Sharing our stories of the compassion, leadership, strength and creativity that has united us during this global epidemic.
Patient care and stories from the front lines
Washington state’s early detection of coronavirus began with Seattle Flu Study Director Dr. Helen Chu, associate professor (Allergy and Infectious Diseases) who is credited with first identifying its presence in Washington. “She’s a true American hero...without her, this epidemic could have been 10 times worse.”
Dr. John Lynch, associate professor (Allergy and Infectious Diseases) shows how Harborview has revamped the ICU, adapted to the influx of new patients, prepared for the surge, and mobilized resources to keep everyone safe and save lives.
UW Medicine has been converting regular ambulatory visits to telehealth visits to not not only serve the rapidly expanding patient population with COVID-19 but also to keep otherwise healthy patients away from the hospital and protect health care providers. Dr. John Scott, associate professor (Allergy and Infectious Diseases) is medical director for digital health.
Dr. Anthony Back, professor (Medical Oncology) crowdsourced a primer via VitalTalk (with J. Randall Curtis, Margaret Isaac, and Susan Merel) to provide advice on how talk about difficult topics related to COVID-19. VitalTalk is dedicated to making communication skills for serious illness part of every clinician’s toolbox.
Meet Geneva Woods, 90, who was discharged from Harborview after beating a life-threatening bout of coronavirus. Dr. Mark Zaros, clinical associate professor (General Internal Medicine) was part of her medical team.
A patient treated by Dr. Margaret Green, clinical assistant professor (Allergy and Infectious Diseases) recovered from the coronavirus after recieving remdesivir, an experimental drug that is currently being tested in clinical trials.
Skilled nursing facilities have been some of the hardest hit by COVID-19. New research findings may help detect and prevent the spread of COVID19 at independent and assisted living communities.
Volunteer teams of UW faculty and staff are testing staff and patients.
Planning for delivery of high-quality palliative care in the context of the COVID-19 pandemic represents an important area of need for our healthcare systems. Our palliative care teams (including Drs. J. Randall Curtis, Lianne Hirano, Dan Lam and Darrell Owens) have created a plan to manage the increasing need for palliative care during conventional, contingent and crisis scenarios.
Many of our doctors contributed (and continue to contribute) to the UW Medicine COVID-19 Resource Site, created to share our protocols with colleagues around the world.
Over 30 cancer centers and organizations across the USA have joined to understand the unique effects of COVID-19 on patients with cancer. Department of Medicine faculty on the steering committee include Drs. Petros Grivas and Gary Lyman.
Volunteering and giving
Our own Angie Bertellotti, assistant to the chair, orchestrated a donation of 3000 Clif Bars to our medical staff, and pop sensation Lizzo sent lunch to medical staff at UWMC Montlake. “Turns out @lizzo is 100% that generous to Washington's health care workers,” Gov. Jay Inslee tweeted.
A website to help match UW Medicine frontline employees with child care has blossomed into a platform for kindness during the COVID-19 pandemic.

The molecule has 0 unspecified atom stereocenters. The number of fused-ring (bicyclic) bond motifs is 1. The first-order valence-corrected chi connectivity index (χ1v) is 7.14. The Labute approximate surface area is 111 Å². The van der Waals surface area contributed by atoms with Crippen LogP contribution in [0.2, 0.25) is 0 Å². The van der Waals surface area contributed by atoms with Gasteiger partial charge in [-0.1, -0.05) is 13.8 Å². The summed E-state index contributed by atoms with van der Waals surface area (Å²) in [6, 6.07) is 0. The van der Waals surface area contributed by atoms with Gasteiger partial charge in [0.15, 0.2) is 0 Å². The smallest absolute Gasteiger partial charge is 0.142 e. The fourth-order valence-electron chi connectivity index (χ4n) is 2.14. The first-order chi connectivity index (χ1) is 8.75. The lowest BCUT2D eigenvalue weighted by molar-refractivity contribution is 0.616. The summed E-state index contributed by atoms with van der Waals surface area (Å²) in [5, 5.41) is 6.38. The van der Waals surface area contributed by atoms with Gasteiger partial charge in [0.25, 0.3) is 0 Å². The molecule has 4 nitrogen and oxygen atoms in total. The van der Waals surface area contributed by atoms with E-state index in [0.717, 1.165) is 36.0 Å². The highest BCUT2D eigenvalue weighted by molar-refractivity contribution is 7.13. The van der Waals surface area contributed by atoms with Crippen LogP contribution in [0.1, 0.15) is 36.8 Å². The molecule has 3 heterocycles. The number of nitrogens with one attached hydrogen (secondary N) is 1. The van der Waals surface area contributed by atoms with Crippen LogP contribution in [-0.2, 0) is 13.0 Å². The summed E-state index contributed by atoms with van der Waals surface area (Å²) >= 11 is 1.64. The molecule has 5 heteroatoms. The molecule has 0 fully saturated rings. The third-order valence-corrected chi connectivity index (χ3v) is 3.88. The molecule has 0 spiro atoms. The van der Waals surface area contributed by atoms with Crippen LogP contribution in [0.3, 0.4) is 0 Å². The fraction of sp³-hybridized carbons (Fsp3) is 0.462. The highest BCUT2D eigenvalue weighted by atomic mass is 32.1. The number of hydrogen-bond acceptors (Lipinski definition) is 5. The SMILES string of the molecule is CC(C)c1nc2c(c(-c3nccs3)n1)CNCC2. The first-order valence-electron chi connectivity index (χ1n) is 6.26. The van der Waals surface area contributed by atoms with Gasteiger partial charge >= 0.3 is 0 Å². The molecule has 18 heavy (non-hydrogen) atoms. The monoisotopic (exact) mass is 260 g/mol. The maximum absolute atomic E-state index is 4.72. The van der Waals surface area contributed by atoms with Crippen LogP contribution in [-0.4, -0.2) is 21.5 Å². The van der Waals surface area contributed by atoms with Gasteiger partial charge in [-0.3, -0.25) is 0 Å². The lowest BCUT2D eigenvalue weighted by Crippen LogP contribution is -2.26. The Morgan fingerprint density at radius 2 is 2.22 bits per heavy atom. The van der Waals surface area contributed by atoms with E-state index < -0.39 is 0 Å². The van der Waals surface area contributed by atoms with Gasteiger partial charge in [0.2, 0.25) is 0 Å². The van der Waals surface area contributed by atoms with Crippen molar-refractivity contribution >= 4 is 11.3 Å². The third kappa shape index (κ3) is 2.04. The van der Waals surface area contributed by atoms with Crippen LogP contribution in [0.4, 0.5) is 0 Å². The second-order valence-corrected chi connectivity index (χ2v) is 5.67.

Because our community has been showing such generous support for the work that hospitals are doing by sending meals to hospital staff, the HMC COVID ICU staff and providers wanted to pass on the gift by contributing to some of the local organizations that are supporting our community members and our patients' families who are experiencing food insecurity. Their first donation of $1000 went to the Rainier Valley Food Bank.
The Internal Medicine residents at the University of Washington are raising money to support communities impacted by Coronavirus around the U.S. They are supporting "Off Their Plate," a grassroots organization powered by nonprofit World Central Kitchen. Off Their Plate partners with local restaurants and workers to restore wages and provide meals to healthcare workers on the COVID frontline in cities across the U.S.
Researching a cure
Dr. Ruanne Barnabas, associate professor of medicine (Allergy and Infectious Diseases), global health, and epidemiology is leading a multi-site clinical trial (in collaboration with researchers at New York University Grossman School of Medicine) that aims to definitively determine whether hydroxychloroquine can prevent transmission in people exposed to the virus.
Dr. Helen Chu, associate professor (Allergy and Infectious Diseases) has two studies underway, looking into different aspects of the COVID19 disease and how the body might overcome it. One of the studies will take a look at remdesivir, an experimental antiviral. For the second study – the HAARVI study – she is enrolling adults who were diagnosed as positive for COVID-19 in a lab-confirmed test.
Seattle’s Infectious Disease Research Institute has received seven-figure funding to begin human trials on a potentially groundbreaking novel coronavirus treatment that would deploy cancer-fighting NK-cells as an immunotherapy treatment for the coronavirus rather than the current approach of antiviral medication. Dr. Corey Casper, professor (Allergy and Infectious Diseases) is CEO of the Institute.
A UW team, including Dr. Terry Gernsheimer, professor (Hematology) is working with Bloodworks Northwest to recruit COVID-19 patients who have recovered to see if the antibodies in survivors’ blood could be a key to fighting the disease.
Dr. Larry Corey is in one of the hottest seats of the COVID-19 pandemic. From his home office in Seattle, he heads the operations center for the COVID-19 Prevention Network, the national collaboration of academic and industry researchers tasked with developing a vaccine (or more likely multiple vaccines) to help end the pandemic.